The following is an archived copy of a message sent to a Discussion List run by the Campaign Against Sanctions on Iraq.
Views expressed in this archived message are those of the author, not of the Campaign Against Sanctions on Iraq.
[Main archive index/search] [List information] [Campaign Against Sanctions on Iraq Homepage]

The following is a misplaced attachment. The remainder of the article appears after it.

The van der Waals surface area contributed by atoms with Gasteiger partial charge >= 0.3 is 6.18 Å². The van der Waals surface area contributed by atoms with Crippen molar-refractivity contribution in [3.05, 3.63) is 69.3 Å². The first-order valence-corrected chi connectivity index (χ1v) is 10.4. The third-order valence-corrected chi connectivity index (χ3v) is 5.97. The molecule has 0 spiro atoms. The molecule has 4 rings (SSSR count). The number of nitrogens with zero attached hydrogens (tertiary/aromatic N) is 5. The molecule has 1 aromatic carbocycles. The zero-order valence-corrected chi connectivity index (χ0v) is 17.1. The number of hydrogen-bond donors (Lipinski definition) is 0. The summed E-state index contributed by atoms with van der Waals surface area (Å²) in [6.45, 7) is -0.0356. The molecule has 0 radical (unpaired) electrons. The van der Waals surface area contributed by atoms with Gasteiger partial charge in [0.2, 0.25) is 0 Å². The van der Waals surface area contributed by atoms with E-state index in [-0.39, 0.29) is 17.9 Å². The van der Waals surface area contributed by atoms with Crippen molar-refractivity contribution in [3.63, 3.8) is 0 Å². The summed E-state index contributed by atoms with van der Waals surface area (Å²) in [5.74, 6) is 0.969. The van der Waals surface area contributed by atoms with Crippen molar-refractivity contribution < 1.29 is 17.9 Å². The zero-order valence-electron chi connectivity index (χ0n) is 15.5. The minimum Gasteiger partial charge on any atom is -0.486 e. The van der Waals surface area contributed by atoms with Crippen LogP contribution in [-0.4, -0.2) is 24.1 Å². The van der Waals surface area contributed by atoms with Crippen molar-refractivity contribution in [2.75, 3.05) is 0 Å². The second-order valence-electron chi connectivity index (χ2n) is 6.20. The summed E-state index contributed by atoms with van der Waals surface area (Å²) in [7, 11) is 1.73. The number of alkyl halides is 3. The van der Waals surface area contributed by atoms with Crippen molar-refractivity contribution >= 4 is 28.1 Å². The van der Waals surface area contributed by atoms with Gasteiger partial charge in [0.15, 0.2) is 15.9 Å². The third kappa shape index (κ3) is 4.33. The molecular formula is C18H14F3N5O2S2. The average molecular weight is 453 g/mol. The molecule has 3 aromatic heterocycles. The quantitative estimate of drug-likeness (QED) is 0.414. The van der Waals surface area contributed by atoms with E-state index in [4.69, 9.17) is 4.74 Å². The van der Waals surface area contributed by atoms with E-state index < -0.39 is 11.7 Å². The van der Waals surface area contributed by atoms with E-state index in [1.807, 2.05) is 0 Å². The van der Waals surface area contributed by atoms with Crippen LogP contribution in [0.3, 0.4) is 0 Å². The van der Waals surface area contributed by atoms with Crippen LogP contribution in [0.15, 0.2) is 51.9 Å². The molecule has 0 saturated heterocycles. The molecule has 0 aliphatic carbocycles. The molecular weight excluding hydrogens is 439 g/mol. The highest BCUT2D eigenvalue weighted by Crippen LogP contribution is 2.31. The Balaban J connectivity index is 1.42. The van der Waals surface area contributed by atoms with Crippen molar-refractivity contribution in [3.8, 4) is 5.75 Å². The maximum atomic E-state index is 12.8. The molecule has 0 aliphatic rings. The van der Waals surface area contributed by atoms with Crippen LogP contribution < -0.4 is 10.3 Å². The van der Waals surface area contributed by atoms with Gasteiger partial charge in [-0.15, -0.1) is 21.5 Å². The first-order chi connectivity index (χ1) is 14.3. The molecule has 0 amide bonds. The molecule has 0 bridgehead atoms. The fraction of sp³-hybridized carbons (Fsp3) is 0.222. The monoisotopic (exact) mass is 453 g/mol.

Lorraine Al-Rawi: One woman's views on Iraq Copyright: http://www.iviews.com Published Thursday January 27, 2000 By Susan Schwartz What follows is an interview with Mrs. Lorraine Al-Rawi. Lorraine is a convert to Islam. Her husband is Iraqi and she is the mother of six children, the youngest a daughter only a few months old. Lorraine has travelled to Iraq, and has reported on conditions in that beleaguered nation -- specifically the disastrous effects of the United States sponsored embargo. Lorraine has toured Iraq extensively. She and two of her daughters, Kouthar, 12, and Marwa, 11, have initiated a campaign "One Million Postcards for Iraq" that has received national publicity. Susan: Lorraine, will you tell us how many times you have visited Iraq since the imposition of the embargo? Lorraine: I have visited Iraq three times since the embargo and have spent a total of three months there. Susan: Were any of the Iraqis you met reluctant to speak out? Lorraine: None of the Iraqis we met were reluctant to speak out. They were actually happy that someone wanted to hear the stories they had to tell and that their voices could be heard. Susan: Will you tell us with perhaps some illustrations about how the embargo has affected the infrastructure? How the embargo has affected schooling? How has the embargo has affected the diet of the population? Lorraine: The embargo has affected the infrastructure in many ways. One example would be contaminated water. Iraq is unable to purify all the water that the society needs. The power plants are in a poor state of repair, and the electricity is cut on a regular basis. Believe me, when the temperature is 140 degrees Fahrenheit, it is not pleasant. The air stands still, and breathing becomes difficult. Imagine a person who suffers from asthma and has no access to medicine. Medicine -- even non-prescription medication that we take for granted -- is virtually non-existent due to the embargo. As for schooling, Iraq had a 90 percent literacy rate before the embargo. Now it stands below 50 percent. Children have been forced to leave school and sell trinkets and personal items on the street in order to survive. I attended a high school chemistry class that was experimenting, with no success, with chemicals more than 10 years old. Not surprisingly, they could not achieve results. As for diet, I know and know of children who have never tasted meat. The current oil-for-food rations provide a very basic diet of rice, tea, flour, beans, oil and sugar. There are virtually no fruits, vegetables, eggs or meat included. The rations last an average of three weeks, and on the last week, many of the families literally starve. With many of the salaries in the neighborhood of $3.00 a month, families still have to take care of all normal necessities and extra food, if at all possible. Susan: Before the embargo, Iraq had a medical program free to all its citizens. It was on a par with Western nations and was considered by many to be a model. How has that changed since the embargo? Lorraine: That system has collapsed. It has deteriorated to the level of a third world country. Iraq still has an educated population of doctors, but they have very limited equipment and very few drugs. One of my aunts through marriage died of a gastrointestinal ailment that could have been successfully treated by items we can purchase in any drugstore in the West. Susan: Can you, after your numerous trips to Iraq, trace the descent of that nation? Lorraine: As I answer these questions, Iraq is flourishing in many ways, yet dying as a nation in others. The people there have faced extreme hardships in life, and they continue to survive. The Iraqis fix things in incredibly creative ways. In this country when an appliance is broken, it is replaced immediately. In Iraq, a generation of very ingenious problem solvers is being born. The loss of 250 children a day would devastate any nation. Susan: People in a nation effectively under siege must suffer in their family relations. What have you observed in that arena? Lorraine: I have seen first hand how family relations suffer. My sister-in-law's husband has been out of the country for four years working abroad to support his family in Iraq. She has been forced by this situation to raise two teenage sons and a daughter by herself. During the important formative years of their lives, they had essentially one parent. And, of course, families suffer psychological damage every day from the incredible stress brought on by the effects of the embargo. Susan: During the Spring of 1999 you returned from Iraq with a young child who could not receive the medical care she needed in Iraq. Could you tell us something about her, her condition and how she is faring now? Lorraine: The child is scheduled for surgery on March 3 of this year. Her name is Maha, and she is 11 years old. She faces several serious surgeries before she can get back on her feet. Her condition, which is congenital, could have been treated at an early age had the medical system present before the embargo still been operative. She could have been spared so much suffering. As for her daily life, she has learned English and is first in her class in school. Maha was born with scoliosis, which resulted in severe deformity in both feet and stiffness of all joints. Susan: Please tell us about your postcard campaign. Lorraine: The postcard campaign is going strong. Two of my daughters are collecting one million postcards to give to the President [of the United States] to protest the economic sanctions. The postcards come from all over the world and are largely, but not exclusively, from children. We will continue to collect them until the sanctions are lifted. Everyone is invited to submit a postcard. One may join the campaign by sending a card to: One Million Postcards Campaign, P. O. Box 1141, San Pedro, CA, 90733. The card may contain a message opposing sanctions or a picture or both. More information can be found on our website at: http://member.aol.com/hamzaha/iraqichildren. Susan: Do you have plans for expanding it? Lorraine: Yes, we do have plans to expand it. We would like to travel more on behalf of the program and to have more people join our efforts. Susan: If you had a message for the readers about the Iraqi embargo, what would it be? Lorraine: The message I have for readers is that children are never responsible for adult actions. No matter how much governments disagree with each other, children should not be the victims of subsequent hostile actions. Children have rights, and the rights of Iraqi children should be acknowledged. End the embargo for the sake of the children! I wish and pray that the sanctions are removed promptly and that the new millennium will bring renewed hope for the children and people of Iraq and for all the world's suffering children. For constantly updated news on Iraq visit the: Iraq Resource Information Site http://www.geocities.com/iraqinfo __________________________________________________ Do You Yahoo!? Talk to your friends online with Yahoo! Messenger. http://im.yahoo.com -- ----------------------------------------------------------------------- This is a discussion list run by the Campaign Against Sanctions on Iraq For removal from list, email firstname.lastname@example.org Full archive and list instructions are available from the CASI website: http://welcome.to/casi